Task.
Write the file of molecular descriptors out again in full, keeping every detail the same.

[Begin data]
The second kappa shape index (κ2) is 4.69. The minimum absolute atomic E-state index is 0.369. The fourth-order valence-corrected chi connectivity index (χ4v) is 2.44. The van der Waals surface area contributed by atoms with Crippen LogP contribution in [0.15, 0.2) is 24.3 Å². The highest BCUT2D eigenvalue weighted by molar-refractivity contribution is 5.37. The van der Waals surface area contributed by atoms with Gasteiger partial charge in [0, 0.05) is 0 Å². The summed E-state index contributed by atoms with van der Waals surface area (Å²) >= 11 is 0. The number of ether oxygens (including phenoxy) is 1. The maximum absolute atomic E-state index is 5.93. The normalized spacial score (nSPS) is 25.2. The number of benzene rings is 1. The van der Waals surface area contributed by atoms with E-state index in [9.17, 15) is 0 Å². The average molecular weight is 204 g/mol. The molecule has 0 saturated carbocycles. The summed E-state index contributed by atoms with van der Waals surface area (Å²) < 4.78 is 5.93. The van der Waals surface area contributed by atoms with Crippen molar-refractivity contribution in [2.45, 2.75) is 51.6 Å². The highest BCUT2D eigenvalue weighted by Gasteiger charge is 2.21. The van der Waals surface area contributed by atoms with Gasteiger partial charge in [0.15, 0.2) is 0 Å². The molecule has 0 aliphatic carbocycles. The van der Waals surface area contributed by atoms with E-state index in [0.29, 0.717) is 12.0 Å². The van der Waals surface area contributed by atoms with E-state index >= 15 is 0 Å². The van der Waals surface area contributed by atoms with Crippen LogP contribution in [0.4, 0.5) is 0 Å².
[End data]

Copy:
The second kappa shape index (κ2) is 4.69. The minimum absolute atomic E-state index is 0.369. The fourth-order valence-corrected chi connectivity index (χ4v) is 2.44. The van der Waals surface area contributed by atoms with Crippen LogP contribution in [0.15, 0.2) is 24.3 Å². The highest BCUT2D eigenvalue weighted by molar-refractivity contribution is 5.37. The van der Waals surface area contributed by atoms with Gasteiger partial charge in [0, 0.05) is 0 Å². The summed E-state index contributed by atoms with van der Waals surface area (Å²) >= 11 is 0. The number of ether oxygens (including phenoxy) is 1. The maximum absolute atomic E-state index is 5.93. The normalized spacial score (nSPS) is 25.2. The number of benzene rings is 1. The van der Waals surface area contributed by atoms with E-state index in [9.17, 15) is 0 Å². The average molecular weight is 204 g/mol. The molecule has 0 saturated carbocycles. The summed E-state index contributed by atoms with van der Waals surface area (Å²) < 4.78 is 5.93. The van der Waals surface area contributed by atoms with Crippen molar-refractivity contribution in [2.45, 2.75) is 51.6 Å². The highest BCUT2D eigenvalue weighted by Gasteiger charge is 2.21. The van der Waals surface area contributed by atoms with Gasteiger partial charge in [0.15, 0.2) is 0 Å². The molecule has 0 aliphatic carbocycles. The van der Waals surface area contributed by atoms with E-state index in [0.29, 0.717) is 12.0 Å². The van der Waals surface area contributed by atoms with E-state index >= 15 is 0 Å². The van der Waals surface area contributed by atoms with Crippen LogP contribution in [0.4, 0.5) is 0 Å².